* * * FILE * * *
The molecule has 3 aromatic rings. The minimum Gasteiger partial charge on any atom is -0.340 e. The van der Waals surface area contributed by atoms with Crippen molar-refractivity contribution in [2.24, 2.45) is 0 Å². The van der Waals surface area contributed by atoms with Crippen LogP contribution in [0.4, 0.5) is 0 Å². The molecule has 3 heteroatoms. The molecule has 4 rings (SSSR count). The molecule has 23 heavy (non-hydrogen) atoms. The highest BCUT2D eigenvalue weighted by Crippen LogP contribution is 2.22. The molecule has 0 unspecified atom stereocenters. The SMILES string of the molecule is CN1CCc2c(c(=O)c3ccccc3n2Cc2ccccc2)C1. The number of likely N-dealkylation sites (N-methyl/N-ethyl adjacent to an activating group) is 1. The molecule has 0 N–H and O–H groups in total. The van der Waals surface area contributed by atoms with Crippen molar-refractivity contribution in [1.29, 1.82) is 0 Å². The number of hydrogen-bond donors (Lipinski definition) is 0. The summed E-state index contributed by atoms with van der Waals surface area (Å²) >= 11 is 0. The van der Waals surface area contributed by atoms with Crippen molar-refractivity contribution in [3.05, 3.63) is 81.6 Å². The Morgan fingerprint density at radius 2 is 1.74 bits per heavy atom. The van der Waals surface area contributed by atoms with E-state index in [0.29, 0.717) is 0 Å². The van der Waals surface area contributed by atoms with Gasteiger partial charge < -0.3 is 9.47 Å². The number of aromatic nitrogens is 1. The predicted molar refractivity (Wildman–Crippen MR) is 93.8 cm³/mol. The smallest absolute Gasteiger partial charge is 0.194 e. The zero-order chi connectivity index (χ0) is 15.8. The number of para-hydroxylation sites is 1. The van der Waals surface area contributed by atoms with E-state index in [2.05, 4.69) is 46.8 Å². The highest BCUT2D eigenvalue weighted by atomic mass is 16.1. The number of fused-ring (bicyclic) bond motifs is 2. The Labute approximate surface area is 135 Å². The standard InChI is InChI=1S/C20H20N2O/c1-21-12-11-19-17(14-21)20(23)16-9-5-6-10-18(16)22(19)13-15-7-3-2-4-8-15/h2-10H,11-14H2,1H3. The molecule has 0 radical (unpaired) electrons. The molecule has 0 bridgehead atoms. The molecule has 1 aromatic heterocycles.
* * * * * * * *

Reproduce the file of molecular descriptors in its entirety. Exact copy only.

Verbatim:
The molecule has 3 aromatic rings. The minimum Gasteiger partial charge on any atom is -0.340 e. The van der Waals surface area contributed by atoms with Crippen molar-refractivity contribution in [2.24, 2.45) is 0 Å². The van der Waals surface area contributed by atoms with Crippen LogP contribution in [0.4, 0.5) is 0 Å². The molecule has 3 heteroatoms. The molecule has 4 rings (SSSR count). The molecule has 23 heavy (non-hydrogen) atoms. The highest BCUT2D eigenvalue weighted by Crippen LogP contribution is 2.22. The molecule has 0 unspecified atom stereocenters. The SMILES string of the molecule is CN1CCc2c(c(=O)c3ccccc3n2Cc2ccccc2)C1. The number of likely N-dealkylation sites (N-methyl/N-ethyl adjacent to an activating group) is 1. The molecule has 0 N–H and O–H groups in total. The van der Waals surface area contributed by atoms with Crippen molar-refractivity contribution in [1.29, 1.82) is 0 Å². The number of hydrogen-bond donors (Lipinski definition) is 0. The summed E-state index contributed by atoms with van der Waals surface area (Å²) >= 11 is 0. The van der Waals surface area contributed by atoms with Crippen molar-refractivity contribution in [3.05, 3.63) is 81.6 Å². The Morgan fingerprint density at radius 2 is 1.74 bits per heavy atom. The van der Waals surface area contributed by atoms with E-state index in [0.29, 0.717) is 0 Å². The van der Waals surface area contributed by atoms with Gasteiger partial charge < -0.3 is 9.47 Å². The number of aromatic nitrogens is 1. The predicted molar refractivity (Wildman–Crippen MR) is 93.8 cm³/mol. The smallest absolute Gasteiger partial charge is 0.194 e. The zero-order chi connectivity index (χ0) is 15.8. The number of para-hydroxylation sites is 1. The van der Waals surface area contributed by atoms with E-state index in [2.05, 4.69) is 46.8 Å². The highest BCUT2D eigenvalue weighted by atomic mass is 16.1. The number of fused-ring (bicyclic) bond motifs is 2. The Labute approximate surface area is 135 Å². The standard InChI is InChI=1S/C20H20N2O/c1-21-12-11-19-17(14-21)20(23)16-9-5-6-10-18(16)22(19)13-15-7-3-2-4-8-15/h2-10H,11-14H2,1H3. The molecule has 0 radical (unpaired) electrons. The molecule has 0 bridgehead atoms. The molecule has 1 aromatic heterocycles.